GNU Privacy Guard

GnuPG

If you have encountered GPG before you probably know it as one of the worst user experiences in software, period.

You probably also have never encountered anything better, because working on open source cryptography tools is a thankless job that does not pay very well and few want to do it.

If you hate something, learn to write code to make it better or donate to the project you dislike. Before that, learn how it works today.

The biggest advantage of GnuPG and, by extension PGP, is that it is a standard.

A GPG keychain can be the foundation of many common use cases such as:

  • Superuser access in your OS
  • Password Management
  • SSH (Secure Shell) access to servers
  • Exchanging Encrypted email
  • Doing all of the above with a hardware device to avoid key theft

Those use cases are explored in other articles, and this setup will be the foundation for them.

This setup also assumes you have at least one Personal HSM device such as a Yubikey.

While it is possible to setup GPG without a Personal HSM, this generally exposes your key to theft and puts those you interact with at risk too, so we will not be documenting that here.

Below will cover “Simple Steps” which are less secure, don't give you a backup, but are easy and likely suitable for corporate use cases.

We also offer “Advanced Steps” which are considerably more involved but give you a setup of backups to self recover if you lose/destroy your key as well as the ability to supply external entropy so you are not relying on a single source which could be compromised.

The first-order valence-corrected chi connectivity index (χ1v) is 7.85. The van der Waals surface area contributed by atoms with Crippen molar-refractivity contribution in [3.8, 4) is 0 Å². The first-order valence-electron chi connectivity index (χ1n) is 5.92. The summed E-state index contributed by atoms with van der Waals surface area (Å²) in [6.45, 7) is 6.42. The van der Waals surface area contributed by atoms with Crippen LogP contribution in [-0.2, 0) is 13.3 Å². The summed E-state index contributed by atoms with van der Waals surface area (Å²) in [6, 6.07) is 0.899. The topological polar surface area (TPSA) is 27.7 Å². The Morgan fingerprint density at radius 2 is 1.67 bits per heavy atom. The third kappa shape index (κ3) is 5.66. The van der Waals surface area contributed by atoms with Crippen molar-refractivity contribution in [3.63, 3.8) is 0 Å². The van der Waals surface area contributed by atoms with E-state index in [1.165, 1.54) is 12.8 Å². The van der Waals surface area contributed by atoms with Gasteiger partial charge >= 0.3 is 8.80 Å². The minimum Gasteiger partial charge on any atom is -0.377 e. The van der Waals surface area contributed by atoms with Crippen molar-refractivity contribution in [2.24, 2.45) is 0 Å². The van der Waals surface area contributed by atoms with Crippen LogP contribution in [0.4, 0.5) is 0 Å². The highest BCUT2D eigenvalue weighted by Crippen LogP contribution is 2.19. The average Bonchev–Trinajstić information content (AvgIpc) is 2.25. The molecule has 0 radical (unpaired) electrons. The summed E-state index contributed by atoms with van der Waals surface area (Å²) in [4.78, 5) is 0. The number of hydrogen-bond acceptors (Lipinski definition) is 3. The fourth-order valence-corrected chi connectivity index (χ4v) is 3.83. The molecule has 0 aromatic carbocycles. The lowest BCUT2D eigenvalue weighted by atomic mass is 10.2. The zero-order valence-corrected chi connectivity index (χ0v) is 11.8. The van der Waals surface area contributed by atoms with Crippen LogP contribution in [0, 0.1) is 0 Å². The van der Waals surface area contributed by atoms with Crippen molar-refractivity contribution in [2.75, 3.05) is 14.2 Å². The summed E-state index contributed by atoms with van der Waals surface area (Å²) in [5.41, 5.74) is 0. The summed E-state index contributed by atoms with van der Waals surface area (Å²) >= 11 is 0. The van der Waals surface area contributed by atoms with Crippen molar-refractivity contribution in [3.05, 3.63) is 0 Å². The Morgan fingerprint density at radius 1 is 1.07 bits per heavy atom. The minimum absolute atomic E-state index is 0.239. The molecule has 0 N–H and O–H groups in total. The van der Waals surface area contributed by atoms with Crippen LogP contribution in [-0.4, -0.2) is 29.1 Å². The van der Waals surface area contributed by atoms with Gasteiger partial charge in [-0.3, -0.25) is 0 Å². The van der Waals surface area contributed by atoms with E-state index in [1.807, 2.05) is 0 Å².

For most people that are doing more than experimenting, we recommend the Advanced Setup.

Simple Setup

These steps are the simplest way to initialize a Security Token for GPG however if you lose the key or forget the PIN, you will not be able to recover it!

This is only recommended where you universally have administrators or peers capable of revoking and rotating all of your credentials if necessary.

If you are wanting to setup a GPG on a Personal HSM for mixed or personal use, or are an administrator it is recommended to use the Advanced Setup which will allow you an opportunity to make a secure offline backup of key data.

Configure PIN codes

Save the pins in your security-token encrypted password manager.

Do not use existing pins …

$ gpg2 --card-edit
Application ID ...: D2760001240102000006037030240000
Version ..........: 2.0
Manufacturer .....: Yubico
Serial number ....: 03703024
Name of cardholder: [not set]
Language prefs ...: [not set]
Sex ..............: unspecified
URL of public key : [not set]
Login data .......: [not set]
Signature PIN ....: forced
Key attributes ...: 4096R 4096R 4096R
Max. PIN lengths .: 127 127 127
PIN retry counter : 3 3 3
Signature counter : 0
Signature key ....: [none]
Encryption key....: [none]
Authentication key: [none]
General key info..: [none]

gpg/card> admin
Admin commands are allowed

gpg/card> passwd
gpg: OpenPGP card no. D2760001240102000006037030240000 detected

1 - change PIN
2 - unblock PIN
3 - change Admin PIN
4 - set the Reset Code
Q - quit

Your selection? 1
(You will have to type the old PIN (123456) and enter a new pin.